Idiot question alert - 52 focus points

Started 11 months ago | Questions thread
TacticDesigns
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Circle of Traction -- Came in handy yesterday
In reply to TacticDesigns, 11 months ago

Holy Moly!

I was just talking about the Circle of Traction the other day, and it totally came in handy yesterday.

Driving to work it was cold, cold, cold. The guy on the radio was warning about black ice.

On the off ramp, I hit a patch of black ice. I had already slowed myself right down because of the possibility. But . . . as I was on the off ramp, I was applying the brakes a bit and I could feel the tires slipping . . . so . . . based on the Circle of Traction I immediately took my foot off the brake and straightened out the car a bit and just steered over the ice.

Unfortunately the guy in the car behind me was not so fortunate.

He hit the black ice and his rear end slipped out and hit the barrier. Then he steered the other way and hit the barrier on the other side with his front end.

He was okay. At the lights he got out and looked at the damage.

Luckily no one else got hit in the process.

Boy am I glad I at least knew about the Circle of Traction yesterday!  

. . .

TacticDesigns wrote:

frank-in-toronto wrote:

I get out with a lot of new photographers. if asked, i tell them all to set the camera in Aperture priority, select an iso appropriate to the light and worry about composition and getting pics of what they like. if they have auto-iso, even better. i suggest they set it to give 1/fl or faster.

As I pointed out. There are many different ways to approach photography.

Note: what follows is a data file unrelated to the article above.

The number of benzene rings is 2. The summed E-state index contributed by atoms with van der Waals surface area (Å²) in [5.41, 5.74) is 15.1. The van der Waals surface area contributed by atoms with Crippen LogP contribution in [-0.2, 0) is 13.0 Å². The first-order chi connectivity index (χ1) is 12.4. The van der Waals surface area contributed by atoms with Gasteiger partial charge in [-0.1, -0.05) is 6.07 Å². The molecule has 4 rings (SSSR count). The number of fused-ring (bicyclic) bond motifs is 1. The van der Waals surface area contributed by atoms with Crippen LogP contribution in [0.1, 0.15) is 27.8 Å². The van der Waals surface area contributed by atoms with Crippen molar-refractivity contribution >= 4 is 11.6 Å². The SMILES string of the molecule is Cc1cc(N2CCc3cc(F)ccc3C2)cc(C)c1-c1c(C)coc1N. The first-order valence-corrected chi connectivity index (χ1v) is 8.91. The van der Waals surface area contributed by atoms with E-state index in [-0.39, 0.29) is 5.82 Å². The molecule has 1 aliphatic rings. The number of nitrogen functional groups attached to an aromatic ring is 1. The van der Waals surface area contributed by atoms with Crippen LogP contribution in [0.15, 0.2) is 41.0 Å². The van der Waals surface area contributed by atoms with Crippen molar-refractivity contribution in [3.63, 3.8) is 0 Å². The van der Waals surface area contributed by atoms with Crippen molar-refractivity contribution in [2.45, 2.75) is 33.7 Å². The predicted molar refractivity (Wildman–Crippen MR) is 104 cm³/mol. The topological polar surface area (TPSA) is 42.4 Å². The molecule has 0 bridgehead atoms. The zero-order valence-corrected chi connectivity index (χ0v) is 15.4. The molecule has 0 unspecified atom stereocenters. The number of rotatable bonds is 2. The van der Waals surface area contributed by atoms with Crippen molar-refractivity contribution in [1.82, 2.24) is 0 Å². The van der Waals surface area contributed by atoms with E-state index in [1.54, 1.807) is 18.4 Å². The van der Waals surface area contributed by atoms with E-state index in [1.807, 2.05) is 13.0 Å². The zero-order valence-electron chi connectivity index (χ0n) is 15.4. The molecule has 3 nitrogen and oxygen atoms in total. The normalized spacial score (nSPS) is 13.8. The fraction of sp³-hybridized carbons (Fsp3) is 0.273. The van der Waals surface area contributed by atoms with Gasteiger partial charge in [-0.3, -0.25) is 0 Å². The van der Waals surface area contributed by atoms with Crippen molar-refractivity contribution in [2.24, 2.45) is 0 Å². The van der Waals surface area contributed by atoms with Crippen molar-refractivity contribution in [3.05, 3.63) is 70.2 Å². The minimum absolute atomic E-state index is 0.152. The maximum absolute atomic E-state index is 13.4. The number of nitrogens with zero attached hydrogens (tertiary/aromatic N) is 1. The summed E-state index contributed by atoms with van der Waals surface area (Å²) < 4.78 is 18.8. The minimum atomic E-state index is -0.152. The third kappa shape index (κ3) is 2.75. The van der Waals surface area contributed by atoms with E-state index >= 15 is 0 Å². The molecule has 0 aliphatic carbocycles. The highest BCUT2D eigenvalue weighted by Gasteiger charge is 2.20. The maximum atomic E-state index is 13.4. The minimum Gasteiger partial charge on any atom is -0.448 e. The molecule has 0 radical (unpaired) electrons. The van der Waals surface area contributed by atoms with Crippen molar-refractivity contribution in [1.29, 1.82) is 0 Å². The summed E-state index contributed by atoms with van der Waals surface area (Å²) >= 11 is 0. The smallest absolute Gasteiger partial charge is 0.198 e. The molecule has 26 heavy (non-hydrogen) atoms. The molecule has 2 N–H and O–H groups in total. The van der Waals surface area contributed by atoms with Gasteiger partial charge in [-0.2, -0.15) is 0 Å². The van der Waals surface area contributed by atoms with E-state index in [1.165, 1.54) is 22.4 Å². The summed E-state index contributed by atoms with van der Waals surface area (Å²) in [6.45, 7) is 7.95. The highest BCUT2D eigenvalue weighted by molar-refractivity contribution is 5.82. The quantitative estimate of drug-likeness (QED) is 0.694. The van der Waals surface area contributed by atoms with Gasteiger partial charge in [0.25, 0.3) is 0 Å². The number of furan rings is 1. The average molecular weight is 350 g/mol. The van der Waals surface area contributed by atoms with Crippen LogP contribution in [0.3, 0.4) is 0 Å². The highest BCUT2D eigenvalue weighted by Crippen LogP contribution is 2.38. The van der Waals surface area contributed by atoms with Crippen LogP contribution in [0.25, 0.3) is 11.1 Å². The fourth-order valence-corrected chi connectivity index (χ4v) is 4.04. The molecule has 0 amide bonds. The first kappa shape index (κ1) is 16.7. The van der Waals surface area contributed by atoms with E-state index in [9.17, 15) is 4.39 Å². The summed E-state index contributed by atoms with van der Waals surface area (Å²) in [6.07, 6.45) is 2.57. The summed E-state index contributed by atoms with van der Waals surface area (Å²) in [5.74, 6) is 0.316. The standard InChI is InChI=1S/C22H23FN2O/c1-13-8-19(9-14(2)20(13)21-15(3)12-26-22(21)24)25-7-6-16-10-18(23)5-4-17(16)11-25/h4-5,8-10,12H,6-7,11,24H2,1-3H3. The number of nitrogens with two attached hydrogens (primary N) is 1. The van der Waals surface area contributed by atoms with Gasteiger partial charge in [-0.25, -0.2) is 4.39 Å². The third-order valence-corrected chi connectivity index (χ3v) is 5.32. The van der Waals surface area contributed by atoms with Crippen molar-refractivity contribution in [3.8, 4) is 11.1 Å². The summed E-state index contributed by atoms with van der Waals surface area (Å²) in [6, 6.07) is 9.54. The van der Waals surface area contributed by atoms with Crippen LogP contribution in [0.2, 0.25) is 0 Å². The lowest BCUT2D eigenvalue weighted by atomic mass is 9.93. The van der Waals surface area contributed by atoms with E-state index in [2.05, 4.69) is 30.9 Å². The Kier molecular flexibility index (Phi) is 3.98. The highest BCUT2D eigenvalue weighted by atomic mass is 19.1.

i.e.: when i drive to florida, i'm not learning how an engine works. i want to get to my destination. in photography, pictures are the destination. later when they need to, they can learn a little bit of manual. no rush for that.

But if someone wants to learn manual exposure, why not learn it when they want to.

As far as the analogy of driving a car, yes, most of us don't need to know how it works . . . but if we did learn a bit of what's under the hood, we could probably get more performance out of it.

I'm sure the best race car drivers know how a car works inside and out. Their knowledge of how the car works (tires, suspension, engine, center of gravity, etc.) allows them to do things with their cars that most people can't.

Now . . . I don't know a lot about cars, but there is one example that I know that is useful . . . especially now that some of us have snow on the roads.

Its that rule . . . when steering on ice, don't apply the breaks! Simple rule. But as a rule its sometimes hard to remember.

But if you understand the physics behind the rule, then you don't have to remember the rule, you understand the physics of what is happening . . .

The reason you don't want to apply breaks when steering is because of something called the circle of traction.

http://en.wikipedia.org/wiki/Circle_of_forces

Basically . . . it just means that your tires only have so much traction with the road surface. If you use all of it to break, you don't have enough left to steer. So if you want to steer, don't use up your limited traction on stopping.

Same thing with accelerating through a turn. If you are using up all your traction on turning, don't suddenly gun your engine to accelerate. You'll lose traction.

I kinda think the exposure triangle vs. exposure modes is the same thing.

If you don't really understand the exposure triangle, then using the camera's different metering system may seem like a bunch of rules. But . . . if you understand the exposure triangle and what's happening physically in the camera . . . all the different exposure modes make so much more sense, because you can visualize what is happening in the camera.

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